Canada’s statistics agency will stop releasing monthly merchandise trade data indefinitely because of the U.S. government shutdown.
Statistics Canada said Thursday the next trade report, due Feb. 5, won’t be published as scheduled. The delay will likely last until after the U.S. Census Bureau resumes normal operations. Since 1990, the Canadian agency has been using U.S. figures to calculate the nation’s exports to its biggest trading partner.
“Trade statistics without Canada’s exports to the U.S. have limited use as a current economic indicator, as these exports represent approximately 75 per cent of Canada’s total exports,” the Ottawa-based agency said on its website.
The lack of merchandise trade data casts a fog over the state of the nation’s economy, and raises the prospect of a prolonged delay handcuffing the Bank of Canada’s ability to properly assess the economic outlook as it considers additional interest rate increases.
“With more U.S. indicators being delayed — especially at the start of the year — it will become more difficult for the Bank of Canada to forecast where the economy and exports are headed in 2019,” Dominique Lapointe, an economist with Laurentian Bank Securities Inc., said from Montreal.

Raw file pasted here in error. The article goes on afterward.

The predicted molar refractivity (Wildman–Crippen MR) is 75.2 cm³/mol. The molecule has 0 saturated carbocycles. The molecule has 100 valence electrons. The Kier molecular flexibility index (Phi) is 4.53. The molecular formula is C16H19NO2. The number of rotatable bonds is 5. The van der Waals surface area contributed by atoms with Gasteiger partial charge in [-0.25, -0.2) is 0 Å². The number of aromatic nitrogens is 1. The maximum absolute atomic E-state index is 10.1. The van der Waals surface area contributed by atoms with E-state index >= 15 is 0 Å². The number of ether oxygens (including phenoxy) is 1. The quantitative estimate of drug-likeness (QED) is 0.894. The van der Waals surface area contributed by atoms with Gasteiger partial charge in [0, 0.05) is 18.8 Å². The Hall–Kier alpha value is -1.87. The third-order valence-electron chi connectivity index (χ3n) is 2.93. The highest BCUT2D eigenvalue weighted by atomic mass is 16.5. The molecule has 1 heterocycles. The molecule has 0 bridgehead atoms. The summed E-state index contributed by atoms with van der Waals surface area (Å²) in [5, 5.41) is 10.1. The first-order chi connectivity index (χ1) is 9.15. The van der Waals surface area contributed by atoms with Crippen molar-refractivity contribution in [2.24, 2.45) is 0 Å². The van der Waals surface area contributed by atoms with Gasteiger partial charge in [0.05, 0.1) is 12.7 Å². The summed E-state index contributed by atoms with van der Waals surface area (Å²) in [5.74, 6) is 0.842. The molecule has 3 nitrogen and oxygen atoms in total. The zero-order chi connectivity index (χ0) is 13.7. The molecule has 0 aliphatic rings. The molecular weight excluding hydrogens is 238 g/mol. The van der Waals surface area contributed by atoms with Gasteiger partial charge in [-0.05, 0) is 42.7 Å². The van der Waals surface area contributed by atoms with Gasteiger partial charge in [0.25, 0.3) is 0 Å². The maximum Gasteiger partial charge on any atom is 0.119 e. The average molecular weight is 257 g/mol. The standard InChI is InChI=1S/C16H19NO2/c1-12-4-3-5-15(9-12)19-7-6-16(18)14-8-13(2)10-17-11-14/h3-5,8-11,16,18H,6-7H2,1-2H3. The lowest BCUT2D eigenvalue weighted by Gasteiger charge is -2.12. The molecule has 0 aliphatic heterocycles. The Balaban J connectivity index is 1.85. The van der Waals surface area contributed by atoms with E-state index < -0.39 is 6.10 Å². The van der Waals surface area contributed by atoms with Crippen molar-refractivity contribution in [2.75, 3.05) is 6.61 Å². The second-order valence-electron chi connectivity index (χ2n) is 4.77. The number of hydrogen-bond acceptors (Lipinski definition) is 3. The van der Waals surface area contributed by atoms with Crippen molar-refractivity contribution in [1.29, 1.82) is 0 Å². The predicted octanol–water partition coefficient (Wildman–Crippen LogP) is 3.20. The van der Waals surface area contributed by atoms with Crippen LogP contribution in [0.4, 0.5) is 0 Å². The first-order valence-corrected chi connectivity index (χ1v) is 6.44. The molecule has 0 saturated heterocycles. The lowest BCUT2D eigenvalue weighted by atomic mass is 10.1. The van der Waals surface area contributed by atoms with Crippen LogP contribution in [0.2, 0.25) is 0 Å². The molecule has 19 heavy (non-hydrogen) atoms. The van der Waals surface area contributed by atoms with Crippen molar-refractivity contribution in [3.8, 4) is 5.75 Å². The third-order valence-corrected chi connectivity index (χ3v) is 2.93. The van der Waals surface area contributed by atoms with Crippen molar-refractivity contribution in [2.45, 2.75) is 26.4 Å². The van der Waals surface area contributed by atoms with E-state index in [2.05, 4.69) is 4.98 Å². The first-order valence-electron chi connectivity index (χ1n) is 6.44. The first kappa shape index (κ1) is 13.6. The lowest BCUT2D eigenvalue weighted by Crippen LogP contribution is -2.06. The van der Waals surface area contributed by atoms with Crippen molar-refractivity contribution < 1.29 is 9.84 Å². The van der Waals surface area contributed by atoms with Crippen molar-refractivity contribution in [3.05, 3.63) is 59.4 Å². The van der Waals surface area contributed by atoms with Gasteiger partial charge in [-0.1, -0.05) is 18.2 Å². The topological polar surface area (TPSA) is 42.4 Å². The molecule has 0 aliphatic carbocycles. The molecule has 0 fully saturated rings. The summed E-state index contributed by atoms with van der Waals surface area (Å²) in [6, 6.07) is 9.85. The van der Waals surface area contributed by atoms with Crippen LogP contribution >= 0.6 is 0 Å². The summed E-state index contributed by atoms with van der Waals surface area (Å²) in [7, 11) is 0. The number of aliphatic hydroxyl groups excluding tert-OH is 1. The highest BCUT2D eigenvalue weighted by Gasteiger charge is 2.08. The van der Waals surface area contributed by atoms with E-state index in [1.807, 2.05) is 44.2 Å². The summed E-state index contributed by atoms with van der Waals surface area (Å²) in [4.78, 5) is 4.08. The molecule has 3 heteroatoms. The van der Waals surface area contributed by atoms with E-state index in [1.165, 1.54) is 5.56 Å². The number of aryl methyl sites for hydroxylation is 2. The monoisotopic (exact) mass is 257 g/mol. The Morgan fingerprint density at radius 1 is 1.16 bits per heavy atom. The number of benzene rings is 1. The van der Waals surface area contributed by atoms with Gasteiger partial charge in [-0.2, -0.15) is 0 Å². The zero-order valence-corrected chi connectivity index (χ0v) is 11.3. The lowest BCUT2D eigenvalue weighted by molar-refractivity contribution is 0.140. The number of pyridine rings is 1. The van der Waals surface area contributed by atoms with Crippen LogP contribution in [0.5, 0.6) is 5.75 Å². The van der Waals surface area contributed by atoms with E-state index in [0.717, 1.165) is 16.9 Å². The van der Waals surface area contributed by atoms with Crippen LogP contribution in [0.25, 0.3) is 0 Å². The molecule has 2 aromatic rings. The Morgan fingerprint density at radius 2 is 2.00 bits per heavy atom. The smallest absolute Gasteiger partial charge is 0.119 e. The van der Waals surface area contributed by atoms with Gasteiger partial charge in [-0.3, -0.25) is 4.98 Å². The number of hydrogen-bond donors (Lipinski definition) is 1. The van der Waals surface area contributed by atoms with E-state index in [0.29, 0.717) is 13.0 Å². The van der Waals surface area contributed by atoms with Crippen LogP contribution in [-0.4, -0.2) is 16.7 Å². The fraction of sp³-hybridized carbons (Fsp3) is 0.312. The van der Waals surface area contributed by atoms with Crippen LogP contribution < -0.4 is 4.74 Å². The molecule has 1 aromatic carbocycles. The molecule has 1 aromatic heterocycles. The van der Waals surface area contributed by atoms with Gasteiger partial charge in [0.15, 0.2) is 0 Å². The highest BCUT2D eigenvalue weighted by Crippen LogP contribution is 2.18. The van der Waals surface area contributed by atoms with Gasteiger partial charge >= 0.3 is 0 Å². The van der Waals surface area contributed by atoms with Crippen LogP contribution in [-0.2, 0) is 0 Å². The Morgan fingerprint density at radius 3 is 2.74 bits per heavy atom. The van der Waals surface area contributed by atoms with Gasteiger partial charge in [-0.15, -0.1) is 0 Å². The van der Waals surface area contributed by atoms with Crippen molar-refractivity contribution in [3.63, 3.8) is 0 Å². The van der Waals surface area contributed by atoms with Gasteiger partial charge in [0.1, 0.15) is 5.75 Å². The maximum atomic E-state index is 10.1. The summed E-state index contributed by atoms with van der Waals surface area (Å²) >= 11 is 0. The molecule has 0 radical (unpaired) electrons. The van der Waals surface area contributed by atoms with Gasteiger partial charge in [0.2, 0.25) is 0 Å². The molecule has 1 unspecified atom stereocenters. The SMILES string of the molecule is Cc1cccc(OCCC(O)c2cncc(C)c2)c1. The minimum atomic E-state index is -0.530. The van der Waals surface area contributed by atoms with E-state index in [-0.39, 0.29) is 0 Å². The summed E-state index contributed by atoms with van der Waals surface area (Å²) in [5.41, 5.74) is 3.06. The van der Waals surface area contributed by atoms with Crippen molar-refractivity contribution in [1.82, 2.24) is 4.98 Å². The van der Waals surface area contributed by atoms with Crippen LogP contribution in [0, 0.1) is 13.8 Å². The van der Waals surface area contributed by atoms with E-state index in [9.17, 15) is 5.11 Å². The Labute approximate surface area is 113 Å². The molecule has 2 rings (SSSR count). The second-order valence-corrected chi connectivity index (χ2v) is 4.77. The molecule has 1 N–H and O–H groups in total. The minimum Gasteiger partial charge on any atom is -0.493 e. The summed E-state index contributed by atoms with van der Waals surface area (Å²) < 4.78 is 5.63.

Policy makers, however, had been widely expected to remain on hold for at least the next few months. That means the data gap caused by the shutdown isn’t likely to have an immediate impact on Bank of Canada rate expectations, according to Bipan Rai, head of North American foreign-exchange strategy at Canadian Imperial Bank of Commerce in Toronto.
“The bank seems to be have gotten its message across” on a pause, Rai said by phone.”We don’t expect them to deviate too much from that message, at least in the coming months.”
The shutdown in Washington isn’t just impacting the trade report. Export numbers are also used as inputs for quarterly gross domestic estimates, but Canada’s statistics agency said it will still be able to publish GDP numbers for the fourth quarter as scheduled because it has enough data from October and November to make calculations.
The agency said other options for the trade data may be considered if the U.S. shutdown drags on.
With assistance from Erik Hertzberg.